Thursday, May 10, 2012

Financial Crisis Simplified


For years, deposits into your savings account gained about 1%. The bank then made mortgage loans at say, 7% to anxious homeowners.  The banks made 6%, which was referred to as the “spread.”  The bank is loaning $144,000 in exchange for a future monthly stream of payments of close to $1,000 per month for a 30-year, fixed-rate mortgage. The lower the interest rate a homebuyer gets, the higher the price the bank is actually paying for the income stream.

A few homebuyers would lose their home to foreclosure, and that loss was factored in. However, it was rather rare, because homebuyers had to bring a whopping 20% of the purchase price in cash, along with fees, to the closing. (On an $180,000 home, that’s $36,000 plus closing costs).  They were unlikely to walk away from all that, and if they sold for less than market value, they lost only some of their own down payment. It was a pretty stable system.

So what changed?

Lenders made riskier loans to less than creditworthy folks, for one. These are “subprime loans.” Borrowers were even allowed to borrow the 20% down that used to be required in cash! In other words, they buyer walked into a home with “no money down.”

Remember that your local bank often resells your mortgage product (called “paper”) to investment banks.  Your local bank receives the loaned amount back, plus a few fees that make it a profitable deal, and they then do more. Now the out of town bank owns your mortgage and you have to send payment to them, instead of your local bank.

The investment bank will now “securitize” your mortgage. It will be bundled with thousands of other mortgages. It will be rated, based mostly on the credit of the buyers. Your little American dream home is now part of a pool of 10,000 mortgages, with about $10 million in payments coming in from borrowers every month. Investors can buy the right to a part of that pool. The more solid the credit of the borrowers, the more they are worth.

Shares of some pools are treated differently. A “collateralized debt obligation” is a securitization where some slices have priority. They are entitled to the very first payments that come in each month, and hence are the safest. Some slices of the pool only get the last of the monthly payments, so those are the risky ones. These were cheaper, but paid much higher interest, when they paid at all.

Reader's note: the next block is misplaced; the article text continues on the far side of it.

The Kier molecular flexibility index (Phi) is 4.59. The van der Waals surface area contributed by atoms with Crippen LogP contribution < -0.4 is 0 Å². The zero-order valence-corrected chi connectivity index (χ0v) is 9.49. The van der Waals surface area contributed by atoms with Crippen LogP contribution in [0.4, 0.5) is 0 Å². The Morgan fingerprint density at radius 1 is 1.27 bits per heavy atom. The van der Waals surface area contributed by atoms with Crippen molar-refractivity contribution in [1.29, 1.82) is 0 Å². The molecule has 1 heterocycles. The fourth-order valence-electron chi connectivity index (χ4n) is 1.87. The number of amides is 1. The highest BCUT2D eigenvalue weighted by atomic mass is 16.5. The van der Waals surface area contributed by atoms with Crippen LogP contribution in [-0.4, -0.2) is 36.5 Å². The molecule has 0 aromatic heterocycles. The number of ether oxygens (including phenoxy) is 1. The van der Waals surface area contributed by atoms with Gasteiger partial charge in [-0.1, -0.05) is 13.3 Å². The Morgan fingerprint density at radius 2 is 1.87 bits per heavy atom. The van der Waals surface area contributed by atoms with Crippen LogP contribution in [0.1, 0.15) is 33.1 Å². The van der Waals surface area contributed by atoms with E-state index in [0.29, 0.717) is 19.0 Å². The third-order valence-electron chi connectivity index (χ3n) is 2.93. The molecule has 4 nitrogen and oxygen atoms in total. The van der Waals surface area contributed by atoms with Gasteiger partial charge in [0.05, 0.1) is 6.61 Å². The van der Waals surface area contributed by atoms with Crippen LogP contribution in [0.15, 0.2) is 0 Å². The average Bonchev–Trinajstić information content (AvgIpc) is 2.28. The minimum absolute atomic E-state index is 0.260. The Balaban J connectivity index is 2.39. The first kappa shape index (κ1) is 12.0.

If an investment bank paid $2 million for a slice of a pool, it happily lists that as an asset and waits on the money to roll in from you and your credit-worthy neighbors. But things go badly. The investment bank has used many millions of its own money (“capital”) and borrowed much from others to invest.  To borrow, they usually sold “bonds,” which are just IOU’s with a bit of interest to be paid at some future point. These millions bought slices of mortgage pools with the income stream at 7% and it only paid out, say 1%, on their bonds. This was just a larger version of the old saving account plan mentioned in the first paragraph, and proved quite profitable.

But by 2008, housing prices and securitized subprime mortgages plummeted. Others in the same pool started selling these slices at fire sale prices. Maybe it was at only 25% of the value. Thus, the bank’s $2 million “asset” was now only worth about $500,000! The loss of 75% is called a “write down.” These, in sufficient numbers, can really affect the health of the investment bank, because it is listed just like money out the door for nothing.

Remember the bank runs in the movie, It’s a Wonderful Life? The FDIC insures all deposit accounts to prevent such panic. Other banks can also help a bank out if they are now short on assets to borrow against to pay its depositors.  But following 2008, all banks wanted to simply hold onto its cash in case it became the target of a bank run, or the other bank ultimately fails. A self-fulfilling prophecy resulted:  banks wouldn’t lend, therefore banks had no credit, and were subject to a modern day bank run. Some banks did fail, just not as many as some feared.

Companies like AIG that insured so many bonds on what is called “credit default swaps” were famously deemed “too big to fail.” While it is generally agreed that saving the banking system was required, as usual, the government acted in a wasteful and unwise way in doing it. The “bail outs” were often paid at 100% of value, which is unheard of in a fire sale.  Of course--it was not their money--it was ours.

Unfortunately, with foreclosures still sadly occurring at high rates, appraisals are bottomed out and people cannot sale or refinance their house.  Ultimately, the housing bubble popped and will probably re-inflate rather slowly. It was a return to those original rules of lending that has helped the market start the recovery.